Similarly, in Charlotte, NC earlier this year, New York-based developer Gamma Real Estate paid $43.2 million for Stone Ridge apartments, a 314-unit complex built in 2000. The acquisition exemplifies a strategy that many investors are pursuing in the market: targeting properties with nine-foot ceilings and up-to-date floor plans for extensive renovations, said Jordan McCarley, executive managing director with Cushman & Wakefield's multifamily advisory group in Charlotte. He along with Marc Robinson, vice chair in the brokerages office, represented the local seller in the deal.

"Over the last 12 to 18 months, we've seen a changing landscape in terms of a new buyer pool that really wasnt here previously," McCarley said. "It's not all institutional, but they are bringing a lot of investment demand and interest to the market."

CapStack Partners, through its recently created investment advisory platform, also has entered the Southeast with a mandate to partner with local operators and acquire value-add and opportunistic apartment assets. The firm is targeting Nashville and Atlanta, Blatt said, and expects to close its first couple of acquisitions by the end of the year. We certainly like the drivers in the region and the fact that were seeing growth on a macro level, he explained.

Indeed, employment in metro Nashville grew at annual rate of 4.2% last year and 3.4% in 2015, for example, well above the national average of 1.7% and 2.1% for the years, respectively, according to the Bureau of Labor Statistics. Moulder and McCarley also credit job growth for increased investment activity in their markets: In 2016, employment grew 2.7% in Jacksonville and 4.2% in Charlotte, according to the BLS.

Although job creation is tapering in Denver, it is still outperforming the nation, and along with population growth, continues to attract new investors. Employment grew 2.6% last year, a dip from each of the previous two years by about 130 basis points, according to the BLS. To capitalize on the healthy investment interest, Chicago-based JLL recently launched a new office sales initiative covering the Denver and Texas regions.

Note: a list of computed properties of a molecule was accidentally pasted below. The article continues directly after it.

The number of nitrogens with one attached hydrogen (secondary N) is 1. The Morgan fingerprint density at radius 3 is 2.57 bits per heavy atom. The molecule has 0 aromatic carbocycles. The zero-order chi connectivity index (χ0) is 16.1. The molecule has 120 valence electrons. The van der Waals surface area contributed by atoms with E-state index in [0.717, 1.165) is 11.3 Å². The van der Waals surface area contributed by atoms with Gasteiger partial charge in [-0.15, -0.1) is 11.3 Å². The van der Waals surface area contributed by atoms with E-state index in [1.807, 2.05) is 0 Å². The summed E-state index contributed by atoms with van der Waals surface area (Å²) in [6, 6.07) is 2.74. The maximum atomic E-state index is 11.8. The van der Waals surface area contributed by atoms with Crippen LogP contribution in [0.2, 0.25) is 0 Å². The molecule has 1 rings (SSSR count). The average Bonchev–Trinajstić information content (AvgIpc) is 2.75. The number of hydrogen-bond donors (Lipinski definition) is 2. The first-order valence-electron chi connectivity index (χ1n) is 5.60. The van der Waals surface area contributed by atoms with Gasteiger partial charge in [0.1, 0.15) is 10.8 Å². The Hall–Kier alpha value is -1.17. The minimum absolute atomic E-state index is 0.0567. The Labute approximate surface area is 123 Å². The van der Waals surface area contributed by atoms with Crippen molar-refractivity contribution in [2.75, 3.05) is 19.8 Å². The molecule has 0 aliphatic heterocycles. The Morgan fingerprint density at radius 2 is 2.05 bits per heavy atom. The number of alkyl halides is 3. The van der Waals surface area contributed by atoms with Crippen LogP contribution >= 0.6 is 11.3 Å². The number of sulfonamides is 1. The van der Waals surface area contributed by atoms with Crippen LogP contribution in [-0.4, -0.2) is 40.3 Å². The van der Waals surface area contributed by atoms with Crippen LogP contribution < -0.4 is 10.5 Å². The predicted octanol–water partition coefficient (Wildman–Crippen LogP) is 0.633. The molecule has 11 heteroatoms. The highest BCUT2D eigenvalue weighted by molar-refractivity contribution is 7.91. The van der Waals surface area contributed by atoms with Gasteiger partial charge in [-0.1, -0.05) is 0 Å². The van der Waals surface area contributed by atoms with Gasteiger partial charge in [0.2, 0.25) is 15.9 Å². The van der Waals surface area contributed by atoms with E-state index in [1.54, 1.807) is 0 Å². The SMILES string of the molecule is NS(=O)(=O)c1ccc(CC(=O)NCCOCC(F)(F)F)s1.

Among other efforts, the brokerage is quietly marketing a $200 million suburban office portfolio in Denver that features several major credit tenants, and many well-known institutional investors are showing interest, says Michael Zietsman, an international director with JLL who is leading the new endeavor. The assets should sell at a capitalization rate of around 6.75%, some 100 basis points higher than a similar property in a major market, he said.

"Were definitely seeing big institutional funds and offshore tenants looking at what we consider to be non-gateway markets," Zietsman added. "Not only are buyers finding better yields, but the growth dynamics in these markets are pretty strong."

For lenders like Los Angeles-based Thorofare Capital, funding deals in Denver has become a primary strategy, said Felix Gutnikov, a principal with the firm. In September, Thorofare provided $30.3 million in short-term bridge financing to Mass Equities to acquire industrial buildings on 7.8 acres in Denvers booming River North Art District (RiNo) neighborhood near downtown.

Based in Santa Monica, CA, Mass Equities is planning a $200 million mixed-use redevelopment on the site, and Thorofares loan replaced a financing commitment that fell apart last year.

The RiNo loan followed Thorofare's first investment in the market last fall, a roughly $20 million senior loan to fund the purchase of an office building, Gutnikov said. The company also is bullish on Portland and is funding senior housing, self-storage and student housing deals in other small markets, he said.

"We're not averse to going into secondary and even tertiary markets, but it depends on the buildings location - we get much more granular in smaller markets," he said. "We want to know what street the property is on, what the visibility is, and whether it's on the right side of the street."

 Joe Gose is a freelance business writer and editor based in Kansas.